My central line of research investigates the experience of being mentally in sync with others. Specifically, I explore the role of shared reality — the perceived commonality of thoughts and feelings — in interpersonal relationships. I examine how shared reality fosters the experience of clicking between strangers and blurs self-other boundaries between close partners. Further, I investigate the role of shared reality in the phenomenology of having “merged minds”: the experience of exchanging knowing glances, finishing each other’s sentences, and thinking of things at the same time. You can read a recent conceptual piece on this topic here.
I have developed a measure of shared reality in interpersonal relationships (currently in prep), with versions for use between close partners and between strangers. Please email me if you are interested in using this scale.
I am also extending this work to explore the ways in which constructing a shared reality enhances certainty and sensory perceptions of realness. Ultimately, I am interested in the ways that humans turn to each other to make sense of the world and to co-construct the “truth”.
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In other lines of work, I have examined the role of truth-seeking in both intra- and interpersonal processes. My colleagues and I have found that at the intra-personal level, excessive truth-concerns can increase stress during decision-making [pdf]. We have also found that interpersonally, mismanaged truth-seeking can hinder reconciliation processes in relationship conflicts [pdf]. In a recent paper, I argue that classic consistency effects can be explained by interpersonal truth-seeking – specifically by the motivation to achieve a shared reality [pdf]. Each of these lines of work points to the importance of managing the need for truth, especially through interpersonal means.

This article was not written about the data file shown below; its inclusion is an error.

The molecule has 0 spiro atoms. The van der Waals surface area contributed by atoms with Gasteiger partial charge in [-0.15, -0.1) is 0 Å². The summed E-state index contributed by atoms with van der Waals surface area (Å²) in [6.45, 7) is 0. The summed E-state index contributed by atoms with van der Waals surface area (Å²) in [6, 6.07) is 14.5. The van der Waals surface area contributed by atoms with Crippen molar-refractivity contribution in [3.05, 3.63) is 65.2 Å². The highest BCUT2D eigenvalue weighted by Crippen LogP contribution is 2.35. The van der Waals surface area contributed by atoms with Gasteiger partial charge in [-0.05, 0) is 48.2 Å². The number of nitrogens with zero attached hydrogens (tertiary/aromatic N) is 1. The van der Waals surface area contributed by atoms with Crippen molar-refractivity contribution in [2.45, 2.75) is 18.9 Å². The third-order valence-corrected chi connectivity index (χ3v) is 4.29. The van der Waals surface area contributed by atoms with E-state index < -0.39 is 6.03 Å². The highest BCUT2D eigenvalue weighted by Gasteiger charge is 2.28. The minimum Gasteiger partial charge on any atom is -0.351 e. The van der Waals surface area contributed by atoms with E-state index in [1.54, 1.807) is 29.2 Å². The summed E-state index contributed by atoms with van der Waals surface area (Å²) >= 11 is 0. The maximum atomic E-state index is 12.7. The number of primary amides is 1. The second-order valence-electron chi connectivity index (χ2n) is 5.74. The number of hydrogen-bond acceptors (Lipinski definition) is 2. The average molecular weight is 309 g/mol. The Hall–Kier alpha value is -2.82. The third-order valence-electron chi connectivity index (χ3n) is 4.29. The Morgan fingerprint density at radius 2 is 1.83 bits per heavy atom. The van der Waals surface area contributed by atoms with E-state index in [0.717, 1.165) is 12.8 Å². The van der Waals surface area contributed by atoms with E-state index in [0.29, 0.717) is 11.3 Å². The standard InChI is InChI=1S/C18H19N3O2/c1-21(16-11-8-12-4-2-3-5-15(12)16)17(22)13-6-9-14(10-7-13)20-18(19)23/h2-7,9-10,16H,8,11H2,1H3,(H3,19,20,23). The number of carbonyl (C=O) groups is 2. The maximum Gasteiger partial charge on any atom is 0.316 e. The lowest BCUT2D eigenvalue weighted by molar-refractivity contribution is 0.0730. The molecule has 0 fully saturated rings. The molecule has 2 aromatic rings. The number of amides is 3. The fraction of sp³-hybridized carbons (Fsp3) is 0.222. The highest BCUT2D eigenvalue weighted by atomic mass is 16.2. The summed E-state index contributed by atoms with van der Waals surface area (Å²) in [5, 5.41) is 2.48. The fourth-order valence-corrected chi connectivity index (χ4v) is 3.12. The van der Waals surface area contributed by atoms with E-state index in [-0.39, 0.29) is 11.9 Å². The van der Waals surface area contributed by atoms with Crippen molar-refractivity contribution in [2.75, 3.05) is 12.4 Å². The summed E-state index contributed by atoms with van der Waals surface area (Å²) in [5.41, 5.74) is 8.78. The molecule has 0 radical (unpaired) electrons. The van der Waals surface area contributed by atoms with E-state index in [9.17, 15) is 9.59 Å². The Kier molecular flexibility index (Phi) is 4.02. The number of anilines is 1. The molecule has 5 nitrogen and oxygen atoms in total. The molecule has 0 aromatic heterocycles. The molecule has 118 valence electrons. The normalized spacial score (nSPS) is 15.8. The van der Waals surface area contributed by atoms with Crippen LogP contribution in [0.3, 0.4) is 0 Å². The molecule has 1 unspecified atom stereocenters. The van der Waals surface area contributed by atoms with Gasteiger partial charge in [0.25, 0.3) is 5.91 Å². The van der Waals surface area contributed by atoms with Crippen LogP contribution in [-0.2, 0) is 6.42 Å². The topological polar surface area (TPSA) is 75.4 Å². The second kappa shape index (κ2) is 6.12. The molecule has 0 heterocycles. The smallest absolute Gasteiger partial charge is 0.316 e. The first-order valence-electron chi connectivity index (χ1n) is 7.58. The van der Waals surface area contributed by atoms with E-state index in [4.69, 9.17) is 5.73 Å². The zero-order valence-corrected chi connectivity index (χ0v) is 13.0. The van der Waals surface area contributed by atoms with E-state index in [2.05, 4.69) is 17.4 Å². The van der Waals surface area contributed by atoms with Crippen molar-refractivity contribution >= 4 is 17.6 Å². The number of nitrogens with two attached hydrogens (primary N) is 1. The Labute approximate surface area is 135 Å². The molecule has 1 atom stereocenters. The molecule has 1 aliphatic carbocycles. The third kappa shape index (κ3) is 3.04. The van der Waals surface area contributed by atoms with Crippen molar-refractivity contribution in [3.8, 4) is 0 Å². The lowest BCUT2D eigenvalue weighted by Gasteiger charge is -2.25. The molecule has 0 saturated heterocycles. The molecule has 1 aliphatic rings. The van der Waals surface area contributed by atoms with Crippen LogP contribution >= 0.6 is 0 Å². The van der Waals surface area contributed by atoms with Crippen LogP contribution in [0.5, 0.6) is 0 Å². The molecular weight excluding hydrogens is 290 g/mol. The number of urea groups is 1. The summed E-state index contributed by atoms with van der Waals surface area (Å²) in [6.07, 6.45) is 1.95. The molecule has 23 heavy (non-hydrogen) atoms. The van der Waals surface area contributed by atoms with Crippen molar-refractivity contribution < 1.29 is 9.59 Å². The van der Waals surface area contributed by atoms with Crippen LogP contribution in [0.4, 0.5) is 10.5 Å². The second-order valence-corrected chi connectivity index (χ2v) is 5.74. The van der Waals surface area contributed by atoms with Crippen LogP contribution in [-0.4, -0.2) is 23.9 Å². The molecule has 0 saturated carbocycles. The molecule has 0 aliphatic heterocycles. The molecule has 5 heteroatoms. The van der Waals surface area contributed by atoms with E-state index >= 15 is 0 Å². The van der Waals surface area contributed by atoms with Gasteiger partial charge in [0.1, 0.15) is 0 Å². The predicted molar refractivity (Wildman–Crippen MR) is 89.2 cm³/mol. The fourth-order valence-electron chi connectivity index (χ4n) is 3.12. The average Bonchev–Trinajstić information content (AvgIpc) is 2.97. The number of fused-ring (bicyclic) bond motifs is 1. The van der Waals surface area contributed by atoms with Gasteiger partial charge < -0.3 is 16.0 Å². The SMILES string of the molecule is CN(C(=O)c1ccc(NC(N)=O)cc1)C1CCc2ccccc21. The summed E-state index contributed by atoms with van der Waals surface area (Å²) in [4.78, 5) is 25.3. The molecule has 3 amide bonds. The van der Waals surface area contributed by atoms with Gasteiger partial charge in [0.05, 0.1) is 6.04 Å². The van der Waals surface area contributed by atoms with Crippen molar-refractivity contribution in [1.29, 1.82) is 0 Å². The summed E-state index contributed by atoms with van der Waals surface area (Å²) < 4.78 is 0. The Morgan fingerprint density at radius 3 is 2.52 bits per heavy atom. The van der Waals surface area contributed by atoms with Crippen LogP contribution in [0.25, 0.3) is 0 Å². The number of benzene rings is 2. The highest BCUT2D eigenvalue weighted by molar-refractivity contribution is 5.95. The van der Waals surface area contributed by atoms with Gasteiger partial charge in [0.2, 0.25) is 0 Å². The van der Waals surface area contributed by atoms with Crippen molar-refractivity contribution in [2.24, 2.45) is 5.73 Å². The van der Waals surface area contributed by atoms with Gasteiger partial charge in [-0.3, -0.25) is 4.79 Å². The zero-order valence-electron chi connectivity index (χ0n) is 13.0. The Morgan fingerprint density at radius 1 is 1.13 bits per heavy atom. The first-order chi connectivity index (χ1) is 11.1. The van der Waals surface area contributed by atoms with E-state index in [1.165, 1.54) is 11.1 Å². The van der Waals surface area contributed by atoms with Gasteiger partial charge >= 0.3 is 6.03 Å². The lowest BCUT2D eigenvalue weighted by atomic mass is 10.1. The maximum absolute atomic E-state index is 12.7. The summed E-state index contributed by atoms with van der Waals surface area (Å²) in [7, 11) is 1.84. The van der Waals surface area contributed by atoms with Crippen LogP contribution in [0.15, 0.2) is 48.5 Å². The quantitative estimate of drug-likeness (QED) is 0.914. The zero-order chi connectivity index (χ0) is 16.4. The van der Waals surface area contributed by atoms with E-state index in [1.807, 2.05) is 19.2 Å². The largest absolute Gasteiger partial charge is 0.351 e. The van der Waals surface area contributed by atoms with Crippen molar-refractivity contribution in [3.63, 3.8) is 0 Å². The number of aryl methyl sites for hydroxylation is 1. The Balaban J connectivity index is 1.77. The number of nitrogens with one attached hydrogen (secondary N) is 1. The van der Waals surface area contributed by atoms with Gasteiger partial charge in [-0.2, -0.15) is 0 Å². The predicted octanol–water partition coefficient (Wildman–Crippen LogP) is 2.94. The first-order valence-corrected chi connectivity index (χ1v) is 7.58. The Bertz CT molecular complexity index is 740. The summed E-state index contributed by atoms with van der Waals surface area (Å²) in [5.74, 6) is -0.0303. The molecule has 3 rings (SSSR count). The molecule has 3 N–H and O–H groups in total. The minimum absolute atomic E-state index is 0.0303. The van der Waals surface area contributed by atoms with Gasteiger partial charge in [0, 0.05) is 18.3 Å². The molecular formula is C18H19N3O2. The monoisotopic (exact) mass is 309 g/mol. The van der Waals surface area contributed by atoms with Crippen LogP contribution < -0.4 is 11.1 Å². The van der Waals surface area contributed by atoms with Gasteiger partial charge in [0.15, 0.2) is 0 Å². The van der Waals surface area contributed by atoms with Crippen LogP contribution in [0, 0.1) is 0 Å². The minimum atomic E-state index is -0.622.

Further, I have examined conflicts between different realities and how these can be reconciled. My colleagues and I have explored how walking together – especially in synchrony – may be an effective way to resolve interpersonal conflicts and disagreements [pdf], and may be linked with affiliative group behaviors more generally [pdf]. In another collaboration, I have explored how intra-personal conflicts, specifically in the form of discrepancies between one’s group identity and one’s desired self, can pose risks to mental health [pdf] and academic engagement. These lines of work highlight the challenges of and potential avenues for reconciling different realities, both within- and between-person.